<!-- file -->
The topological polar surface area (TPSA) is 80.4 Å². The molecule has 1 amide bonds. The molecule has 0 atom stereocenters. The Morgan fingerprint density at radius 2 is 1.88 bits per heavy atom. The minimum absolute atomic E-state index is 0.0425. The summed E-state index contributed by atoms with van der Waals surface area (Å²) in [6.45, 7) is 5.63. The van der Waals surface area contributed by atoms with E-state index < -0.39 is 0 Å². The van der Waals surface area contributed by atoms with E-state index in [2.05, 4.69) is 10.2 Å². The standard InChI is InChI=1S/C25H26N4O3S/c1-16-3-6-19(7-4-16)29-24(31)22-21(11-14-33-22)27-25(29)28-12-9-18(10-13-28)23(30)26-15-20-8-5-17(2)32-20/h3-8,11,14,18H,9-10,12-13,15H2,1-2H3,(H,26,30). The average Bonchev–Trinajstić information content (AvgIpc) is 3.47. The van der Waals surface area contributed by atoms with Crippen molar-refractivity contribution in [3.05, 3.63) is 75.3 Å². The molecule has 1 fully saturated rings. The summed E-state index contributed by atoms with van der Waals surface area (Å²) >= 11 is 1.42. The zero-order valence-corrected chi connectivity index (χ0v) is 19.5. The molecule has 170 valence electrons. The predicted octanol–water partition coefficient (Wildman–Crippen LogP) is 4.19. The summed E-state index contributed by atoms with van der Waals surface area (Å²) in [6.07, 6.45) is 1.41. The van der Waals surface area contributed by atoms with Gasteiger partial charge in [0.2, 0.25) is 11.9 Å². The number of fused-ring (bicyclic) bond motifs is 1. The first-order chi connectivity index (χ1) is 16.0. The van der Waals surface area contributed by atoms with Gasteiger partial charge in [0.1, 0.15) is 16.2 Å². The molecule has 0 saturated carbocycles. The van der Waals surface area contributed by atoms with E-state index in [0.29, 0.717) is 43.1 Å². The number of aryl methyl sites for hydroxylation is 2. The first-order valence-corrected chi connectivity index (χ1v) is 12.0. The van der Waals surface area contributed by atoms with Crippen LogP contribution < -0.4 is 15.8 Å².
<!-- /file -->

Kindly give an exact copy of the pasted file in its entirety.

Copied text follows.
The topological polar surface area (TPSA) is 80.4 Å². The molecule has 1 amide bonds. The molecule has 0 atom stereocenters. The Morgan fingerprint density at radius 2 is 1.88 bits per heavy atom. The minimum absolute atomic E-state index is 0.0425. The summed E-state index contributed by atoms with van der Waals surface area (Å²) in [6.45, 7) is 5.63. The van der Waals surface area contributed by atoms with E-state index < -0.39 is 0 Å². The van der Waals surface area contributed by atoms with E-state index in [2.05, 4.69) is 10.2 Å². The standard InChI is InChI=1S/C25H26N4O3S/c1-16-3-6-19(7-4-16)29-24(31)22-21(11-14-33-22)27-25(29)28-12-9-18(10-13-28)23(30)26-15-20-8-5-17(2)32-20/h3-8,11,14,18H,9-10,12-13,15H2,1-2H3,(H,26,30). The average Bonchev–Trinajstić information content (AvgIpc) is 3.47. The van der Waals surface area contributed by atoms with Crippen molar-refractivity contribution in [3.05, 3.63) is 75.3 Å². The molecule has 1 fully saturated rings. The summed E-state index contributed by atoms with van der Waals surface area (Å²) >= 11 is 1.42. The zero-order valence-corrected chi connectivity index (χ0v) is 19.5. The molecule has 170 valence electrons. The predicted octanol–water partition coefficient (Wildman–Crippen LogP) is 4.19. The summed E-state index contributed by atoms with van der Waals surface area (Å²) in [6.07, 6.45) is 1.41. The van der Waals surface area contributed by atoms with Gasteiger partial charge in [0.2, 0.25) is 11.9 Å². The number of fused-ring (bicyclic) bond motifs is 1. The first-order chi connectivity index (χ1) is 16.0. The van der Waals surface area contributed by atoms with Gasteiger partial charge in [0.1, 0.15) is 16.2 Å². The molecule has 0 saturated carbocycles. The van der Waals surface area contributed by atoms with E-state index in [0.29, 0.717) is 43.1 Å². The number of aryl methyl sites for hydroxylation is 2. The first-order valence-corrected chi connectivity index (χ1v) is 12.0. The van der Waals surface area contributed by atoms with Crippen LogP contribution < -0.4 is 15.8 Å².